How to Get Found

5 11 2009

Guy Kawasaki (Alltop) Oct 27, 2009 – Brian Halligan is the founder and CEO of HubSpot, an Internet marketing software company that helps small and medium-sized businesses get found on the Internet and converts website visitors into leads and customers. He is also the author of Inbound Marketing: Get Found In Google, Blogs, and Social Media. It used to be that you could efficiently grow your businesses by interrupting potential customers with outbound marketing methods like cold calls, email spam, and advertising. Today people and businesses are tired of being the targets of so much outbound marketing and they’re getting better and better in blocking it out. At the same time, people and businesses have fundamentally changed the way they shop and learn, turning more and more to Google, social media sites and blogs to find what they want. Inbound marketing helps companies take advantage of these shifts by helping them get found by customers in the natural way in which they shop and learn. The following are Brian’s five steps to help you get “get found.”

1. Be remarkable. Ten years ago you needed to spend gobs of money on PR and advertising to spread the word about your idea. Today the friction that marketing must overcome is very low for remarkable ideas such that they can spread on their own. Unremarkable ideas languish unfound regardless of how much PR and advertising you do. So make sure you have a unique, remarkable offering as it will spread like wildfire on the Internet if it’s truly different.

2. Create content. Once you have your remarkable product or service, start creating lots of content about it—including blog articles, videos, podcasts, and tweets. Remarkable content about your remarkable product gets hyperlinked from other websites. Those links send you traffic, and they also tell Google that you should be higher in the rankings. Optimize content. Before publishing your content, you need to “optimize” it for Google and for the people on Facebook, Twitter, YouTube, LinkedIn, etc who will spread it. For Google, you should include some of your “keywords” in the title of your content piece so it will be easier for Google to find it. For readers, you should make your titles as irresistible as possible. A good model for this is this blog that uses titles like “The Art of Schmoozing,” “MBA In A Page,” and “The Top 10 Lies of Venture Capitalists.”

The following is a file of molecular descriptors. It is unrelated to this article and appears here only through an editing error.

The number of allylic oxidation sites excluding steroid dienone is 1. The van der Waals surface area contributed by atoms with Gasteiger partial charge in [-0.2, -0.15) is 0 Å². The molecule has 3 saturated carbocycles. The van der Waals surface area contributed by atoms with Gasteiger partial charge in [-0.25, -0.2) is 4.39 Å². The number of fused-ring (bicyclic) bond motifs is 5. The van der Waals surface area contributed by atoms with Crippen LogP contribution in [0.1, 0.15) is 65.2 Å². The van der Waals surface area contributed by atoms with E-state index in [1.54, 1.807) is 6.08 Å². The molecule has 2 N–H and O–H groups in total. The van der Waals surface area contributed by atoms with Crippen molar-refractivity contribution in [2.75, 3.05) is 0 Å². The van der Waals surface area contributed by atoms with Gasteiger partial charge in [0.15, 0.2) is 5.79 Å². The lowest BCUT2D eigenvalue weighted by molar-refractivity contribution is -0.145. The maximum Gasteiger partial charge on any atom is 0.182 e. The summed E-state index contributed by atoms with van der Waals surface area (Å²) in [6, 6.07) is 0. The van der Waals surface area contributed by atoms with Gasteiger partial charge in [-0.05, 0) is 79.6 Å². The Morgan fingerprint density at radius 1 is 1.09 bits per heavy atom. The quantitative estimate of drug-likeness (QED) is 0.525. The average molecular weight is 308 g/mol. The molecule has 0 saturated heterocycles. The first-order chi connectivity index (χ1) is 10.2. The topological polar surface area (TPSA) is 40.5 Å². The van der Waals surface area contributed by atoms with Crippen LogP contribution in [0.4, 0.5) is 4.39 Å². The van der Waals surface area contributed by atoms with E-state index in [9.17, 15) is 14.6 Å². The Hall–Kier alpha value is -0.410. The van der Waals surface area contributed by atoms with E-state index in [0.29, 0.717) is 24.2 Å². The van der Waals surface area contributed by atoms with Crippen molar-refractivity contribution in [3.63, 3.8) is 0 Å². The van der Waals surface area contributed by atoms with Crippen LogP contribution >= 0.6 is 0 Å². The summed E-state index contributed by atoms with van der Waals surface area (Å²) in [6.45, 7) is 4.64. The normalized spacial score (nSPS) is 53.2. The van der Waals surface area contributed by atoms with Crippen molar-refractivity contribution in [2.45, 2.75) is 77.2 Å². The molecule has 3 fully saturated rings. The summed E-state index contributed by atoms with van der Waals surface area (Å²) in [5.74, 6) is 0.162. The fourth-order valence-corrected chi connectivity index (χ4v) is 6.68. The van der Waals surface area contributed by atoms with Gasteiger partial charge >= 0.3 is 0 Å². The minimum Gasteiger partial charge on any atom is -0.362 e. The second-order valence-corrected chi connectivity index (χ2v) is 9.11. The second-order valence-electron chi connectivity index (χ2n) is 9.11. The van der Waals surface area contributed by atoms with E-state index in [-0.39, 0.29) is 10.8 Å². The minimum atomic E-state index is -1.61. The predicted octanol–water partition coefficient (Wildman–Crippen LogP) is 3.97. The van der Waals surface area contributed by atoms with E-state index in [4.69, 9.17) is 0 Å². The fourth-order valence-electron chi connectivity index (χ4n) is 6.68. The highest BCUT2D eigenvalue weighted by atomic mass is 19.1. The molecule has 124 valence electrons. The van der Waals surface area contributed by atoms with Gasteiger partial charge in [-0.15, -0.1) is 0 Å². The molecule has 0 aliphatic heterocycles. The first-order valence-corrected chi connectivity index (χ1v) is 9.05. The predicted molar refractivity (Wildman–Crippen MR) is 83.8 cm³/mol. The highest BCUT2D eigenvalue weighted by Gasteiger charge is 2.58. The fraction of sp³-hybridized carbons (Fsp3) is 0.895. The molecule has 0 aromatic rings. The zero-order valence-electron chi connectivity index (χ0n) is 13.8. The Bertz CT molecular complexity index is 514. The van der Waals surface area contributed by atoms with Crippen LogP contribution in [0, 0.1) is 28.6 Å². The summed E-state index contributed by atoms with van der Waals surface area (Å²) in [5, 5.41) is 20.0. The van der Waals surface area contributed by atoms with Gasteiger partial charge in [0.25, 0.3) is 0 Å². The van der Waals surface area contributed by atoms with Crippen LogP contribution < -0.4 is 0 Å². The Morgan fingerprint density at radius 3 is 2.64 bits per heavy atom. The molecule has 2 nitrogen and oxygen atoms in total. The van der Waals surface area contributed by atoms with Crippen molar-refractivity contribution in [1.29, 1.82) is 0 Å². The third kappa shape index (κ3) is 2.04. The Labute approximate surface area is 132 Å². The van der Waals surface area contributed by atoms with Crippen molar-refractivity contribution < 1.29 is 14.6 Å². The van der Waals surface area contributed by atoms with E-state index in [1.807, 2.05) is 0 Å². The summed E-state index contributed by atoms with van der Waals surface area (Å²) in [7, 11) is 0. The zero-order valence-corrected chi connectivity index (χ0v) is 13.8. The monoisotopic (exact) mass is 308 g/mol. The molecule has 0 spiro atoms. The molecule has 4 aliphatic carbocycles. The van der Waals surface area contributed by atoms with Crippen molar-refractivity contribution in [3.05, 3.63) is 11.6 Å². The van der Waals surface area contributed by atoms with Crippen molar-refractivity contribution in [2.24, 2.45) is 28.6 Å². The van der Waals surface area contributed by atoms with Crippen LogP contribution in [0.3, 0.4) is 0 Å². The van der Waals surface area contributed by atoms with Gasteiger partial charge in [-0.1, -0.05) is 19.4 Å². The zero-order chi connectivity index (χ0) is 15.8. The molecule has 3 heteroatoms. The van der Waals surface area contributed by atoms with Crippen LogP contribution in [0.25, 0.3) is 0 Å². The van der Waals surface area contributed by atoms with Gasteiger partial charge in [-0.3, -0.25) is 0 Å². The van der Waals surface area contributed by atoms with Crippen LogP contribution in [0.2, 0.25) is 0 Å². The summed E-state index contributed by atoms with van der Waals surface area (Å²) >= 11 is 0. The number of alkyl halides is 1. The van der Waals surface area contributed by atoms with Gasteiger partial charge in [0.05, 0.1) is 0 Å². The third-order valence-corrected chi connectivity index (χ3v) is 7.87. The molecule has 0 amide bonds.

3. Promote content. Once you have a remarkable piece of content that is optimized, start spreading it. Post it on your blog, email it to your newsletter subscribers, tweet it, update your Facebook fan page and LinkedIn profile with it. If the content is remarkable, others will spread it for you. As that content spreads, you will have more people follow you or subscribe to you, so that the next piece of content you publish will have a wider audience in the future.

4. Measure results. You need to measure your results for each channel. For example, you should compare your results for Google organic branded search, Google organic non-branded search, Google paid, blog, email, Twitter, Facebook, LinkedIn group, and tradeshow campaigns to each other.

5. For each campaign, you need to track visitors, leads, opportunities, and customers over time. Then double down on the campaigns that are working and kill the ones that aren’t. The fundamental way in which humans shop and learn has changed dramatically the last five years because of the increased power of word-of-mouth and search. Therefore, you need to change the way you market your products to match the way people learn and find out about them.

via blog.kawasaki.com

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